How to succeed at school (we're talking to you, parents)

"Listen mum, it's time for you to let me go."
"Listen mum, it's time for you to let me go."  Photo: Shutterstock

Writing about what I had hoped my daughter had learned after 13 years of school last week prompted me to start thinking about what I had learned. What, after so many years, had I (and I consider myself an engaged parent) taken on board?

So many of you are posting photographs of firsts: first day at preschool, of big school, of high school, of new schools. There’s not a manual for new-school parents. There’s not an induction day, or any kind of transition period.

So here are some lessons I have learned.

No one ever died from eating a simple lunch at school.
No one ever died from eating a simple lunch at school. Photo: Supplied

Don’t go too hard too early

There’s no one quite as enthusiastic as a first-time kindergarten parent. Or maybe that was just me. You need help with readers? Count me in. You need help with sport lessons? Let me find my runners. Canteen? I’ll even bake some allergy-free muffins to sell. Fete Day? I’ve blocked out the whole day.

I’m a doer. I’ll admit that. A hopeless volunteer who’s been putting her hand up for way too long. But you have to remember you’re in this school business for the long haul. Sure, schools need you less and less as the years go by, but there are always opportunities to help. You don’t want to burn out too early.

Pick one thing a year and volunteer for that. Find your niche. I think it pays to volunteer at your children’s school because it gives you an insight into what’s going on in the classroom, or the playground, first-hand. See that pushy kid in the canteen line? Keep an eye on him in class.

Don’t worry too much about lunchboxes

Here’s the thing. If you feed your kid Vegemite and cheese sandwiches 2600 times (if you’re going on four 10-week, five-day terms, times 13 years) no one is going to die. Chuck in a banana, a water bottle, and they’ll be hungry enough to eat the nutritious meal you’ll be serving them for dinner.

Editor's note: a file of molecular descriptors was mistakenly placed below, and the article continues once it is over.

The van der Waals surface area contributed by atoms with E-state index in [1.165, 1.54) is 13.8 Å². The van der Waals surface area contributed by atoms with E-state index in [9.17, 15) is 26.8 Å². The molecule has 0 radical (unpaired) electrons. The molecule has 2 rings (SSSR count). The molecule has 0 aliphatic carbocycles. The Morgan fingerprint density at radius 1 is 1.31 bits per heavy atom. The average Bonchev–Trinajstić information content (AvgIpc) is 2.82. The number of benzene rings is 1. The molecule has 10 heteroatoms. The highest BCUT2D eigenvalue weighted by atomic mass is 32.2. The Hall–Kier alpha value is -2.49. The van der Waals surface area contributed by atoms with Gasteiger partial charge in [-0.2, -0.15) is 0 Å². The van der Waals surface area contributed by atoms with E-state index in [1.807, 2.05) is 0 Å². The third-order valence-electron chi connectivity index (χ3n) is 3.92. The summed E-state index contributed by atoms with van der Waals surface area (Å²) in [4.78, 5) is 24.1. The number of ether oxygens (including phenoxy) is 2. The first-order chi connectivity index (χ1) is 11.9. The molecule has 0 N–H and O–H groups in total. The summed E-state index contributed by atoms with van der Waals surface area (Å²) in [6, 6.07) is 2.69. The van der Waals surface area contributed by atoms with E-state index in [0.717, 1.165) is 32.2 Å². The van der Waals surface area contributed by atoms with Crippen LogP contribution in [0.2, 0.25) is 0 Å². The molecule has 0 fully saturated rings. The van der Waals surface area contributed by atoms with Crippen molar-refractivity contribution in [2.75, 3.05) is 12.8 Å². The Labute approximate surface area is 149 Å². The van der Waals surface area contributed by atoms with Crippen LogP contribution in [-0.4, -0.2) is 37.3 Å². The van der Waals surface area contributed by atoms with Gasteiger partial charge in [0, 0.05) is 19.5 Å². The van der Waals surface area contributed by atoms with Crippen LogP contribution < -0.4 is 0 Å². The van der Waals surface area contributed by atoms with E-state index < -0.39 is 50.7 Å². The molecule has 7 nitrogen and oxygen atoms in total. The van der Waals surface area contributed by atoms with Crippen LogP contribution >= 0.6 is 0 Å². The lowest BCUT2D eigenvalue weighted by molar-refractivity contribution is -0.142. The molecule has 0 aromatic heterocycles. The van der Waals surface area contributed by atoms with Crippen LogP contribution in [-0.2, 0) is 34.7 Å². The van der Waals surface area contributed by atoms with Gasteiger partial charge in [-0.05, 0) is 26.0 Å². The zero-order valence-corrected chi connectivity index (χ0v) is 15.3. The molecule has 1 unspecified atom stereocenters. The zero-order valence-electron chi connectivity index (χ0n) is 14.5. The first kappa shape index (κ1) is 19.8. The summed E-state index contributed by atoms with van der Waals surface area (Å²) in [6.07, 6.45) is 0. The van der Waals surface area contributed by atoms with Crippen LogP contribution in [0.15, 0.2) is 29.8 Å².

And bake. It’s always nice to get a homemade treat. A little bit of mum’s love to be ingested every day. I’ve upset the allergy people many times over the years. Be careful. But don’t go nuts. I still remember bananas being banned one year; we even had to remove banana Paddlepops from the school canteen.

This girl was not in my child’s class; they weren’t friends. I continued to send in the occasional slice of (homemade) banana bread. No one died.


Don’t try to be friends with all the parents

If you’re lucky you’ll make some lifelong friends. Most of them won’t be, though. You’ll meet plenty of people where the only thing you’ll have in common is that your kids are at the same school. But you’ll have to put up with them on the sidelines, at assemblies, at various school functions. You might even have 13 years with these people. Tread carefully.

You’ll meet some memorable people over the years. The woman who admits she doesn’t own a book. The one who looks at your energetic toddler and says she has no idea how you handle him. The father who makes inappropriate comments about some story you’ve written about swimming naked at Kambah Pool. I told him to f*** off. And so too the bloke who tried to mansplain how to barbecue a sausage on a rugby afternoon.

Maybe I’m the parent that they’ve met. Oh well.

Don't waste too much time on Book Week costumes.
Don't waste too much time on Book Week costumes. Photo: Supplied

Let the kids fight their own battles

And while the parents are fighting theirs, remember the kids have it coming from all fronts. You’ll know when you need to step in. But step back for a while. Let the kids sort it all out. Don’t force them to be friends with anyone, don’t fight their battles, don’t help them with homework (too much), but have your kids’ back.

There’s a line. And don’t be afraid to have the teacher’s back too. Too many times we forget the important role they play. Support their efforts and they’ll support your kid in return.

Let the kids set their pace, but be there for them

I reached a point, somewhere in early high school I think, where I stopped caring. Well, not caring as much as hovering. For years I knew the due date of every assignment, made sure they were on track, provoked conversations that sparked interest - sometimes, I’ll admit, “helping” when things were falling behind.

After a decade or so in the classroom I remembered I wasn’t actually in the classroom. It didn’t hurt me one bit if someone failed to hand in an assignment. The kids need to learn they are responsible for their own actions and the consequences that may befall them.

I knew one set of parents who, from the outset, had no idea what their kids were up to at school. They didn’t care. We’re not in school, they said. It horrified me. But I kind of get it now.

Don’t spend too much time on Easter bonnets or Book Week costumes

Will anyone remember if you spent three days making a Bumblebee costume that actually transformed out of organic cardboard and edible non-allergenic paint for Book Week? No. They will not. That’s all you need to know.